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Early 1980S Armour Comparisons ?


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EasyE, the US Army had underestimated the capabilities of the Soviet tank guns by quite a bit, that's why the M1 Abrams turned out to be rather under-armored for its time. To quote the 1982 report from where I took the values (400 mm RHA vs KE, 800 mm RHA vs CE):

"The study that recommended development of the M1 Abrams MBT stated that the T-72 would have a 115mm main gun capable of penetrating 147mm RHA at 60° obliquity at 1,000M and 120mm of RHA at 60° obliquity at 2,000M. In justifying the predicted retention of the 115mm gun (although a caveat was included that other reported calibers might include 122, 125, and 130mm), ITAC stated that the penetration design could be improved. The gun chamber volume and tube length could also be increased. In fact, the weapon developed was a 125mm gun capable of penetrating 161mm RHA at 60° obliquity at 2,000M. Again in 1981, it was forecast that the NST (T-80) and FST (T-80 FO) would retain the 125mm gun, but have an improved projectile and increased chamber pressure."

 

The US Army understimated the Soviet tank development and assumed that the 115 mm gun would remain the main threat for tanks. NATO at the time (at least the USA and West-Germany) did still believe that the T-80 would enter service somewhere during the mid-1980s. Even in 1982, the penetration power of the Soviet APFSDS was still underestimated. Considering what the US believed to be the state of Soviet tank development, demanding protection only against 115 mm APFSDS from 800 m distance seemed to be a good idea; unfortunately NATO/the United States didn't knew enough about Soviet weapons at the time, in case of a war in 1980, NATO would have been suprised quite a lot. Even in 1982 penetration levels were far below of what Soviet APFSDS was capable to do.

 

From what I know, the "perforated armor" of the Leopard 2 seems to be a myth spawned by some internet users. I have not seen any German language source suggesting anything, no official document, no mention in a book and also no patent. German armor seems to be NERA mainly, but might follow a different layout compared to US/British armor based on what I have heard/read. The Abrams' armor shouldn't really provide much greater protection against a BM-26 APFSDS or similar designs; in order to be effective against APFSDS ammo, NERA requires thick plates and/or high-hardness steel as material. The NERA array used on the early Abrams, at least at the places for which we have data, seems to be based around very thin steel plates only. This such provide no additional protection over homogenous or spaced steel plates according to literature.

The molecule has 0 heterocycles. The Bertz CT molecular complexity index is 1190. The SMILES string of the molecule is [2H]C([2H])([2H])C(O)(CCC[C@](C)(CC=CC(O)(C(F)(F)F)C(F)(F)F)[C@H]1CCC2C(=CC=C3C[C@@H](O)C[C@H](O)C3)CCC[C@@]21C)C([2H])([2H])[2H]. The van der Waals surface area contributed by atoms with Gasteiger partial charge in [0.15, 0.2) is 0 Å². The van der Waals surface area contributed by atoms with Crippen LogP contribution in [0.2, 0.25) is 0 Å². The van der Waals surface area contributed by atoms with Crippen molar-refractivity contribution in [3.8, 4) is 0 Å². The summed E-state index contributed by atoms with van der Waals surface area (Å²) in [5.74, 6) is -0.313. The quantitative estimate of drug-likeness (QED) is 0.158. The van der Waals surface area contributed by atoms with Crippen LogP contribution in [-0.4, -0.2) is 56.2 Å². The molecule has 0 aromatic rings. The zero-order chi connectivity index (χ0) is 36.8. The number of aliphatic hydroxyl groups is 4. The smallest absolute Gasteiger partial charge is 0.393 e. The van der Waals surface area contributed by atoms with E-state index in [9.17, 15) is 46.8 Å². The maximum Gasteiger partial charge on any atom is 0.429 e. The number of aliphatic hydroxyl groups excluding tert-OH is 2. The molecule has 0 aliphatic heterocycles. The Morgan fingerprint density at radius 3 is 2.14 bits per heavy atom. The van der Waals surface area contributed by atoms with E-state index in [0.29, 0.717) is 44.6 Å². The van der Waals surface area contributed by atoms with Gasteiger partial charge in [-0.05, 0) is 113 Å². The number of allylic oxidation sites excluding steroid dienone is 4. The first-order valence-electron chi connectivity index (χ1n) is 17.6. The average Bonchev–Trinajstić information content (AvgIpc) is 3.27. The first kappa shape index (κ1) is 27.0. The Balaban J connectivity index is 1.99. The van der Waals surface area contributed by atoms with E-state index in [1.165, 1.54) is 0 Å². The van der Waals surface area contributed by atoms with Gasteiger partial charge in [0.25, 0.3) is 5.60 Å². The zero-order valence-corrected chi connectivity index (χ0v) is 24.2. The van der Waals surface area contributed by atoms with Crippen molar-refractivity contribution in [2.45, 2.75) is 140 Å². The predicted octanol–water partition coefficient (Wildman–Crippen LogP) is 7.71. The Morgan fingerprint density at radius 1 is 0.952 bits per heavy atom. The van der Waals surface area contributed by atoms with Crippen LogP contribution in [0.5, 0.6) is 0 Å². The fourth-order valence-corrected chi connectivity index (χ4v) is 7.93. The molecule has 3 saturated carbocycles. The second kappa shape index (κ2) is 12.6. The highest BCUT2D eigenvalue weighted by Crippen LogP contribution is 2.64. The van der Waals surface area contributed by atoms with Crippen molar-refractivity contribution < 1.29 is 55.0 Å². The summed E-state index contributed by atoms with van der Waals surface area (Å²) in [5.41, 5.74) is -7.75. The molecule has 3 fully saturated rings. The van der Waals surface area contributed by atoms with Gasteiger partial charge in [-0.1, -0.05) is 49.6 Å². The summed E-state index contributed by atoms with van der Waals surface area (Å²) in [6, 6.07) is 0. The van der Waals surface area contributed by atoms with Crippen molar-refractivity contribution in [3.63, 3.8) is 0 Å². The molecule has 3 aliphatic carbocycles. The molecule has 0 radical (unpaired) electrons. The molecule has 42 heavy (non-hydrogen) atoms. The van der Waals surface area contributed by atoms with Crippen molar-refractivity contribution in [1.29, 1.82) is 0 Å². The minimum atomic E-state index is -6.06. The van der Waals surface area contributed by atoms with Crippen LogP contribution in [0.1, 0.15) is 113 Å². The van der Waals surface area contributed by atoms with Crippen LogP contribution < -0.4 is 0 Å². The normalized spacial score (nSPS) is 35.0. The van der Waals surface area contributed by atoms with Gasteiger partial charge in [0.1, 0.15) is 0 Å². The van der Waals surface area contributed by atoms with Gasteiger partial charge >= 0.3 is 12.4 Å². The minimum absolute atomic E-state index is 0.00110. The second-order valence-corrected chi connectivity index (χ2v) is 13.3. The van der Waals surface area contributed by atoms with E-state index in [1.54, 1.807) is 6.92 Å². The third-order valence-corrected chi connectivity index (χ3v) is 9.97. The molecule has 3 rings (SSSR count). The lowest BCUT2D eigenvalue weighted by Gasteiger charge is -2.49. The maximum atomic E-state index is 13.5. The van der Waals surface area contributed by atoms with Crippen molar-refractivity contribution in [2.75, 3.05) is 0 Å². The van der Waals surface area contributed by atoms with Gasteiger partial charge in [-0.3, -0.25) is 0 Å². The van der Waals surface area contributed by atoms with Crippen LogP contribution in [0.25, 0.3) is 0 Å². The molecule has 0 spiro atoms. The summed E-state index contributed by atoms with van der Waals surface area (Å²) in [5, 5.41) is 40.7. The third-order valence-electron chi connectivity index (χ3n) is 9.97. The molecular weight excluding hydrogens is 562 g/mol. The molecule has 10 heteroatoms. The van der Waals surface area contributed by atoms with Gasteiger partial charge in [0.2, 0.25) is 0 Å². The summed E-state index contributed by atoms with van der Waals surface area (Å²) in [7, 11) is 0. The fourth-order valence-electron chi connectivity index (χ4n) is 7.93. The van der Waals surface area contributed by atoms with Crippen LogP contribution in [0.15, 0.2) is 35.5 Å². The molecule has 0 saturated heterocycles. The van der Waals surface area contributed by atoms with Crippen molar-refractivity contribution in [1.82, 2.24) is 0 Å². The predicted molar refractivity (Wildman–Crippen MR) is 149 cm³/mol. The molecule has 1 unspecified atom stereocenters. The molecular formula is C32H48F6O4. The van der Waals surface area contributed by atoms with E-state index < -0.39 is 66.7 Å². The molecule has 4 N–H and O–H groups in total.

That I don't dispute. I am not referring to the guns really but being very specific about ammunition design. One things that has become very clear to me during my study of this topic is that against complex armor arrays the term APFSDS is far from all encompassing so statements from the literature unless specified are not totally useful in this context. Rounds like the BM-26 and the M883 have different penetration mechanics against steel armor, similar performance. When it comes to the penetration mechanics against spaced arrays and complex arrays with NERA, the comprise in the design of early 125mm ammo start to result in a very sharp drop off in performance. Bm-22/26 don't perform well against spaced armor arrays, so there is little reason to think that a ~700mm array with 4 NERA plates "could" not be effective. Even thin plates will introduce asymmetric loading in a projectile with multiple components of different densities and dimensions. The steel body after some penetration acts as a support to the Tungsten slugs, in effect ensuring they have a lateral pathway through the rest of the armor. Against sandwich type arrays (like the ones the Soviets assumed would be the armor layout of western designs this still works reasonably well.